The journey has been long and intense. As long-time readers have known, I started this blog in January 2013, to keep myself accountable in the debt payoff process. At that time, I was in one of the lowest periods of my life. I had (with much resentment) moved to Portland, Oregon after being unable to find a job after graduating from NYU. While I was happy to be reunited with my partner, I found myself struggling even more. The interviews were scant and all I was able to secure was temporary work. Because of the lack of money coming in, I also found myself on food stamps.

After working so hard in graduate school — and getting into so much debt for it — my reality felt like a slap in the face. It was humbling and hard. I conflated my self-worth with my net worth and thought that because I couldn’t find work and I was in so much debt, that I was worthless. All of these feelings led to a deep depression and constant lingering anxiety. I tried therapy (again), but it didn’t help. It was one of those things where I knew I had to make drastic changes in my personal and professional life, but I didn’t know where to start.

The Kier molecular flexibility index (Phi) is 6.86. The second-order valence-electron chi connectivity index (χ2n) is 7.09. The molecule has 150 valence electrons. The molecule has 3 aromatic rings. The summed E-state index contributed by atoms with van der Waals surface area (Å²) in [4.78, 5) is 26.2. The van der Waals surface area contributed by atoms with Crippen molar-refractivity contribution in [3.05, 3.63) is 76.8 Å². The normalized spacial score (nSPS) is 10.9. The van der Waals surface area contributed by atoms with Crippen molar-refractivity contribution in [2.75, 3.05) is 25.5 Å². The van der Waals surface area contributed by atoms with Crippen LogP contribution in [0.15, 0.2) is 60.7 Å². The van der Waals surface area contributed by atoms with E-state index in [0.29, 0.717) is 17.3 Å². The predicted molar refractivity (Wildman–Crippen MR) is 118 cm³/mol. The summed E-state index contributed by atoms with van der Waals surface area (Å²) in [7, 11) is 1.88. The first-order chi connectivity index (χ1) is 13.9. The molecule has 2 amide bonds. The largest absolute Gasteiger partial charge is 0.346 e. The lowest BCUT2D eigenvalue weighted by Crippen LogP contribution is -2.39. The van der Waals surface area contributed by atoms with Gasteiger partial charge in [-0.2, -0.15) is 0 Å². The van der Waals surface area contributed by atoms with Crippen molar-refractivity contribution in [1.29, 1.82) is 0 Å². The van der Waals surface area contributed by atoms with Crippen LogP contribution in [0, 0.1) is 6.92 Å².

After crying every day, hitting my head against the wall, wondering, “What’s next?”, I finally decided I was sick and tired of feeling sorry for myself. So, I decided to start this blog to keep myself accountable. I wanted to turn my negative energy into something positive — an outlet for my time to do something that could keep my mind off of not really having a career or any viable options to pay off my loans.

In my very first post, I set a goal of being debt free within four years. At the time, it seemed like a brazen and bold goal, as I had $57k left. I was making $12 per hour and my contract was ending in a few months. How in the heck would I be debt free in four years? But something powerful happened when I set that intention. I set a goal — a BIG one — and even though I had no idea how I would actually reach that goal and even though it seemed so out of reach at the time, I made it happen. A year early.

Throughout the years this blog has launched my freelance writing career as well as my event planning business. Because of it, I quit the job that I eventually found, and more than doubled my income, which helped me pay off my debt even faster.

Now, you’re probably wondering. How did she do it? How did I announce that I had $11k in debt just last week and now I am debt free?

Well, there are a variety of factors that led me here. As a personal finance writer, I am not proposing or recommending that anyone in debt do what I did — I just want to be transparent about how it happened.

Emergency Fund

I decided to dip into my emergency fund and take out $1500. I now have $1500 remaining. I plan on replenishing this once my payments hit in January and I would like to build it to $5,000 to $10,000.